Secure your code using Inherited Sharing

As you are commonly using with sharing or without sharing in apex class, but using without sharing is insecure when you are exposing you data outside and you need to mention false positive statement to pass security review of you code for AppExchange.

Designing Apex classes that can run in either with sharing or without sharing mode at runtime is an advanced technique. Such a technique can be difficult to distinguish from one where a specific sharing declaration is accidentally omitted

Now you can specify the Inherited Sharing keyword on an Apex class, which allows the class to run your apex code with or without sharing settings, depending on the class that called it.

An explicit inherited sharing declaration makes the intent clear, avoiding ambiguity arising from an omitted declaration or false positives from security analysis tooling.

Using inherited sharing enables you to pass AppExchange Security Review and ensure that your privileged Apex code is not used in unexpected or insecure ways.

An Apex class with inherited sharing runs as with sharing when used as:

  • An Aura component controller
  • A Visualforce controller
  • An Apex REST service
  • Any other entry point to an Apex transaction

Difference between an Apex class that is marked with inherited sharing and one with an omitted sharing declaration. If the class is used as the entry point to an Apex transaction, an omitted sharing declaration runs as without sharing. However, inherited sharing ensures that the default is to run as with sharing. A class declared as inherited sharing runs as without sharing only when explicitly called from an already established without sharing context.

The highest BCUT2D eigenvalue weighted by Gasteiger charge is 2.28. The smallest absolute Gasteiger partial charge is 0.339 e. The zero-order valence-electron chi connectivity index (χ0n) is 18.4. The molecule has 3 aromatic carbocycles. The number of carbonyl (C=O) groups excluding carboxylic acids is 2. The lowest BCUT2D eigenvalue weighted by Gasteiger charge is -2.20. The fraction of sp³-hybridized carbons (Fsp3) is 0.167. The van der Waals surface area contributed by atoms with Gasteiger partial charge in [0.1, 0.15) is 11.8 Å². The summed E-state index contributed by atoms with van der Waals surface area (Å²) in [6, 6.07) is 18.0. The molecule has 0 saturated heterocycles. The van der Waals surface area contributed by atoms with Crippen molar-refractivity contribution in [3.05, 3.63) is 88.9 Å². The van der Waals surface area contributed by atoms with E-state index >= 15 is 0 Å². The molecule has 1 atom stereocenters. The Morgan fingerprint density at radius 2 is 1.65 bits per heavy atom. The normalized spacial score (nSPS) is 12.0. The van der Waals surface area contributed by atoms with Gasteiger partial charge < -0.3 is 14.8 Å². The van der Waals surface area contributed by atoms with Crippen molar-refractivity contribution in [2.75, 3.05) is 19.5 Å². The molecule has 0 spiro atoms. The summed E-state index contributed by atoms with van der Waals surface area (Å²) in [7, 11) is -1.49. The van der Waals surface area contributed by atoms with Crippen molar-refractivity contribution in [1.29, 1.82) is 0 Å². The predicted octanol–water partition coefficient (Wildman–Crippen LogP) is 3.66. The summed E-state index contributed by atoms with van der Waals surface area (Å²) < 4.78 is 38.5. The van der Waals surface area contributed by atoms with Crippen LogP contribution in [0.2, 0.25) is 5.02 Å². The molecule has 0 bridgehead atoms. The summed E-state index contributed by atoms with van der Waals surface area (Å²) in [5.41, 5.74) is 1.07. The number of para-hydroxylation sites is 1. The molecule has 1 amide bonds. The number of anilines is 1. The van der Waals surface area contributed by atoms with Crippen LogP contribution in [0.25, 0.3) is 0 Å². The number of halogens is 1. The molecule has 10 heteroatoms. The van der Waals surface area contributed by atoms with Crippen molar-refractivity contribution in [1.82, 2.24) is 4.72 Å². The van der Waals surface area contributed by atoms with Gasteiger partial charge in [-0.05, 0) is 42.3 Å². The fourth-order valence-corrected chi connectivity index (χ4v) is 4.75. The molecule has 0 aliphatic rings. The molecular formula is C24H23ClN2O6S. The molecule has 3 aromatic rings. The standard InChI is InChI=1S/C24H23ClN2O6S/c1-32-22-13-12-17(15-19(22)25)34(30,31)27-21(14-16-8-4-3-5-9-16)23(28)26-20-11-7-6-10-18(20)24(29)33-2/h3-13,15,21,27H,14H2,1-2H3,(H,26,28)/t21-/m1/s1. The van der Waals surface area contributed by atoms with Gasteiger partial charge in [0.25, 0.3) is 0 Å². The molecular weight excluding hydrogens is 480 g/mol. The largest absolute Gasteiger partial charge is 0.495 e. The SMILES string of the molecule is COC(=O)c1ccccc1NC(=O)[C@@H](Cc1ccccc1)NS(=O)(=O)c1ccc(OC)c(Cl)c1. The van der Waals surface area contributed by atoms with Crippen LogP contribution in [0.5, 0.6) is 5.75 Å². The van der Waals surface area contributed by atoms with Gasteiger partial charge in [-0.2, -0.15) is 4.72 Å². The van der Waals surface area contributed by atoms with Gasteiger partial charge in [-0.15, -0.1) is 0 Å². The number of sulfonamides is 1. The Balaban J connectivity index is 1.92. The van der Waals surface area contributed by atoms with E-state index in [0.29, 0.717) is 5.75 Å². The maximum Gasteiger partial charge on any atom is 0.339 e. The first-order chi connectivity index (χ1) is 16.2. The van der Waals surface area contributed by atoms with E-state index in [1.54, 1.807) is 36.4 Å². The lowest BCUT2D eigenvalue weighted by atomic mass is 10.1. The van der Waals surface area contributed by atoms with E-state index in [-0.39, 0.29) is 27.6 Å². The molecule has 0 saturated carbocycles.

Example :-

public inherited sharing class InheritedSharingClass{
    public List<Contact> getAllTheSecrets(){
        return [SELECT Name FROM Contact];
    }
}
<apex:page controller="InheritedSharingClass">
    <apex:repeat value="{!allTheSecrets}" var="record">
        {!record.Name}
    </apex:repeat>
</apex:page>

Apex class used here, with inherited sharing and a Visualforce invocation of that Apex code. Because of the inherited sharing declaration, only contacts for which the running user has sharing access are displayed. If the declaration is omitted, even contacts that the user has no rights to view are displayed due to the insecure default behavior.

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